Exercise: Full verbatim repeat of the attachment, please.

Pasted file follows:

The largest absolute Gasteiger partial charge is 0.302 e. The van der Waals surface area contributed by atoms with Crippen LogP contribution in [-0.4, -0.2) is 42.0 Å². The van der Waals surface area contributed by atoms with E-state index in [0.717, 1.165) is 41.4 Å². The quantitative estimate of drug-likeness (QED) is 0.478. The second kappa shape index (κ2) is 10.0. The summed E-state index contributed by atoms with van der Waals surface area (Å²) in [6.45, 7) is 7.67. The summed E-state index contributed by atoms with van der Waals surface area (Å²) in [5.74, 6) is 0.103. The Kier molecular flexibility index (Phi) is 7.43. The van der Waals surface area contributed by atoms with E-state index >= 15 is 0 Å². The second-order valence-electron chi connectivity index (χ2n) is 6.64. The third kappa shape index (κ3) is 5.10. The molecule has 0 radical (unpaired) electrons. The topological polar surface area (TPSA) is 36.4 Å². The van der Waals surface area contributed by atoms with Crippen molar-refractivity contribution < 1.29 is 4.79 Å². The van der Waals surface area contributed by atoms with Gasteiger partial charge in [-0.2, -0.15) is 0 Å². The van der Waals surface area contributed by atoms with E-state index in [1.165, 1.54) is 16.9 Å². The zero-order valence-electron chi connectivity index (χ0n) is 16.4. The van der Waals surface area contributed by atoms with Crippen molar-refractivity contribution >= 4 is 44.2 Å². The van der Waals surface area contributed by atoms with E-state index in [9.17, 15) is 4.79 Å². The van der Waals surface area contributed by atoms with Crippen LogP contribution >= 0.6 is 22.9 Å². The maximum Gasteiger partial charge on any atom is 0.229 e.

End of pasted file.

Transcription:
The largest absolute Gasteiger partial charge is 0.302 e. The van der Waals surface area contributed by atoms with Crippen LogP contribution in [-0.4, -0.2) is 42.0 Å². The van der Waals surface area contributed by atoms with E-state index in [0.717, 1.165) is 41.4 Å². The quantitative estimate of drug-likeness (QED) is 0.478. The second kappa shape index (κ2) is 10.0. The summed E-state index contributed by atoms with van der Waals surface area (Å²) in [6.45, 7) is 7.67. The summed E-state index contributed by atoms with van der Waals surface area (Å²) in [5.74, 6) is 0.103. The Kier molecular flexibility index (Phi) is 7.43. The van der Waals surface area contributed by atoms with E-state index >= 15 is 0 Å². The second-order valence-electron chi connectivity index (χ2n) is 6.64. The third kappa shape index (κ3) is 5.10. The molecule has 0 radical (unpaired) electrons. The topological polar surface area (TPSA) is 36.4 Å². The van der Waals surface area contributed by atoms with Crippen molar-refractivity contribution < 1.29 is 4.79 Å². The van der Waals surface area contributed by atoms with Gasteiger partial charge in [-0.2, -0.15) is 0 Å². The van der Waals surface area contributed by atoms with E-state index in [1.165, 1.54) is 16.9 Å². The zero-order valence-electron chi connectivity index (χ0n) is 16.4. The van der Waals surface area contributed by atoms with Crippen molar-refractivity contribution >= 4 is 44.2 Å². The van der Waals surface area contributed by atoms with E-state index in [9.17, 15) is 4.79 Å². The van der Waals surface area contributed by atoms with Crippen LogP contribution >= 0.6 is 22.9 Å². The maximum Gasteiger partial charge on any atom is 0.229 e.